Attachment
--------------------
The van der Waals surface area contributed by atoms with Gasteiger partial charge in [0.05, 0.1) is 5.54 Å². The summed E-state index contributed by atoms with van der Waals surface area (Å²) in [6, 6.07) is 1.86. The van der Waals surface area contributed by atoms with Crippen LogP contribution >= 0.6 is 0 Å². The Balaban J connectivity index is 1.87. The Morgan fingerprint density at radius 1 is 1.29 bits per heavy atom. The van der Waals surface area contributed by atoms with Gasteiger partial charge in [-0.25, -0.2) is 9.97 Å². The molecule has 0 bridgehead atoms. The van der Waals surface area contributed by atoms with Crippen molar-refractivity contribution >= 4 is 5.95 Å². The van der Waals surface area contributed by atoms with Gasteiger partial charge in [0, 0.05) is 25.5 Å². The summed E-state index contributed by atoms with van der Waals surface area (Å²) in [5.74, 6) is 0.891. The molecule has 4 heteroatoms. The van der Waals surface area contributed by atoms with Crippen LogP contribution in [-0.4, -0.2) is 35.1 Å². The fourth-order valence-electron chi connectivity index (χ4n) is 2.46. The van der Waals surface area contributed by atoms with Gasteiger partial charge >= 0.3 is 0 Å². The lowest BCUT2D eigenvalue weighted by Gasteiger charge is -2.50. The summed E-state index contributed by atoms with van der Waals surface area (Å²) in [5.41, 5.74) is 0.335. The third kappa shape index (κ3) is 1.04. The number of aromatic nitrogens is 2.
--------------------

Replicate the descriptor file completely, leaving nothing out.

The van der Waals surface area contributed by atoms with Gasteiger partial charge in [0.05, 0.1) is 5.54 Å². The summed E-state index contributed by atoms with van der Waals surface area (Å²) in [6, 6.07) is 1.86. The van der Waals surface area contributed by atoms with Crippen LogP contribution >= 0.6 is 0 Å². The Balaban J connectivity index is 1.87. The Morgan fingerprint density at radius 1 is 1.29 bits per heavy atom. The van der Waals surface area contributed by atoms with Gasteiger partial charge in [-0.25, -0.2) is 9.97 Å². The molecule has 0 bridgehead atoms. The van der Waals surface area contributed by atoms with Crippen molar-refractivity contribution >= 4 is 5.95 Å². The van der Waals surface area contributed by atoms with Gasteiger partial charge in [0, 0.05) is 25.5 Å². The summed E-state index contributed by atoms with van der Waals surface area (Å²) in [5.74, 6) is 0.891. The molecule has 4 heteroatoms. The van der Waals surface area contributed by atoms with Crippen LogP contribution in [-0.4, -0.2) is 35.1 Å². The fourth-order valence-electron chi connectivity index (χ4n) is 2.46. The van der Waals surface area contributed by atoms with Gasteiger partial charge >= 0.3 is 0 Å². The lowest BCUT2D eigenvalue weighted by Gasteiger charge is -2.50. The summed E-state index contributed by atoms with van der Waals surface area (Å²) in [5.41, 5.74) is 0.335. The third kappa shape index (κ3) is 1.04. The number of aromatic nitrogens is 2.